By Kelsey Condell
Dabbling ducks are ducks that feed at the surface of shallow waters or by tipping head first into the water. These birds dive infrequently and also may forage on land for seeds and insects. Dabbling ducks tend to have broad, flat bills and float high in the water. Many dabbling ducks can be spotted here in Long Beach and Seal Beach.
Northern shoveler pairs are monogamous and stay together longer than most other dabbling ducks. During mating displays, males will utter a repeated, liquid, hollow "g-dunk g-dunk g-dunk" in flight as well as from the water. Courting behavior includes various calls, turns, dips, and wing flaps. These birds breed in Canada and north-central United States. Shovelers nest in vegetation near water, and build simple nests in scrapes lined with vegetation and down. Clutches are usually 8-12 eggs.
Northern shovelers spend their winters in California, coastal Louisiana, Texas, and Mexico. These birds travel south along the Pacific or Central flyways. Their wintering habitat includes fresh and brackish coastal waters and they are now being seen all over Los Cerritos Wetlands and at the Colorado Lagoon!
Most cinnamon teal breed in the western United States. They form pairs before arriving at breeding grounds, and build nests in grassy areas and on islands. Females usually lay between 8-10 eggs. Females place their nests below mats of dead vegetation to conceal their eggs. In fact, she must approach her nest through tunnels in the vegetation. Cinnamon teal are seasonally monogamous, meaning they usually select new mates each year.
Cinnamon teal are early migrators in the fall, and often travel in groups with other species of ducks. Nearly all cinnamon teal winter in Mexico and Central America, but some winter with us in California and southwestern Arizona. Cinnamon teal are omnivores, and feed mostly on aquatic vegetation, aquatic insects, seeds, snails, and zooplankton.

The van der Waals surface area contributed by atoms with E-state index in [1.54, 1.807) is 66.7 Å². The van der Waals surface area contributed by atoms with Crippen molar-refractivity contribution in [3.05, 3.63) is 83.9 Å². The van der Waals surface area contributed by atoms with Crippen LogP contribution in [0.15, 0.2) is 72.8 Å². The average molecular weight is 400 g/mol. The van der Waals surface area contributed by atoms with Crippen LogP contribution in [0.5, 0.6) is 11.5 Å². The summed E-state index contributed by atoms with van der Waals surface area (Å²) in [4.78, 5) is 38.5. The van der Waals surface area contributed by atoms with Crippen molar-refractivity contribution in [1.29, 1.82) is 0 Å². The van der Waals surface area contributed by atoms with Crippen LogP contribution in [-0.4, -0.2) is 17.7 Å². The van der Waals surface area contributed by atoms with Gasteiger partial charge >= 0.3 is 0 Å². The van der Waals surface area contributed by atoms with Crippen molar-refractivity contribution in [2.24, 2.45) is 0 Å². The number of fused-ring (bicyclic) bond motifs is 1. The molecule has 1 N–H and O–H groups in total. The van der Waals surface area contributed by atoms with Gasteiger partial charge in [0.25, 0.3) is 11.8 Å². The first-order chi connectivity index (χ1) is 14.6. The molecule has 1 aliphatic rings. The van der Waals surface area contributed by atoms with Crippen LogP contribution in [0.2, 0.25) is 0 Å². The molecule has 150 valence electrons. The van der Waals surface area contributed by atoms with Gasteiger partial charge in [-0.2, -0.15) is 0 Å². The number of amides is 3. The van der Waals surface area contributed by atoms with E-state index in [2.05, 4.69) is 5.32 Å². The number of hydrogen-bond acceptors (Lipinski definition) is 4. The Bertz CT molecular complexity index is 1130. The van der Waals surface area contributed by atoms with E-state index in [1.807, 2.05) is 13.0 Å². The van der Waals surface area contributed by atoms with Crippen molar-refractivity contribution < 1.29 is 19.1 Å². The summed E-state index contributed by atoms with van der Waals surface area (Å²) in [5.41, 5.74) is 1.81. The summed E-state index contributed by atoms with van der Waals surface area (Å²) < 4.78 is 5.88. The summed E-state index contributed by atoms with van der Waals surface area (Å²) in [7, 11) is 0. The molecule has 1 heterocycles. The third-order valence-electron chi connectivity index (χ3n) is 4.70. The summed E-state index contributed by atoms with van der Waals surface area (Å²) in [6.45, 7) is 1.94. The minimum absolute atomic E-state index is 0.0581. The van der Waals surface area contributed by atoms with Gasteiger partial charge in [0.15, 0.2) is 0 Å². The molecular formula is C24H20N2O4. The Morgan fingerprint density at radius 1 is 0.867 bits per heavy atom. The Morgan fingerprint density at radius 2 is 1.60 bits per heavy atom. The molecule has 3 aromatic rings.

This species breeds across northern areas of Eurasia and in Canada, Alaska, and the Midwestern United States. These birds are among the earliest nesters, and can be found in nesting grounds shortly after ice-out. Northern pintails build nests in scrapes in the ground and build their nests in brush or grass, lined with grass and down. Females lay clutches of 7-9 eggs, and the hen alone incubates the eggs until they hatch.
Northern pintails are also some of the first ducks to migrate south, and mainly winter south of their breeding ranges. They can be found dabbling in waters here in Long Beach. They winter in a wide variety of shallow inland freshwater and intertidal habitats. Northern pintails feed mostly in the evening and at night, and are usually seen resting in the water during the day.
Sadly, Northern pintail populations have been in decline for a number of years. Populations have declined by 69% in the past 40 years. They are currently listed as a species of Least Concern by the IUCN, but they have also been identified as a Common Bird in Steep Decline. These birds are threatened by hunting, habitat loss, disease, and lead poisoning.
They also reach wintering grounds very early, with Alaskan and Canadian populations migrating along the Pacific flyway. Wigeons use many habitats in winter, including ponds, lakes, and saline and brackish marshes with enough aquatic vegetation. Wigeons are mostly herbivores and graze on aquatic plants and on grasses and sedges on land. Wigeons are also known as “poachers” because they steal food from diving ducks!
American wigeons are also listed by the IUCN as species of Least Concern, however they have been identified as another Common Bird in Steep Decline. They are the fifth most hunted bird in the United States, and are also threatened by loss of habitat due to droughts and wetland conversion.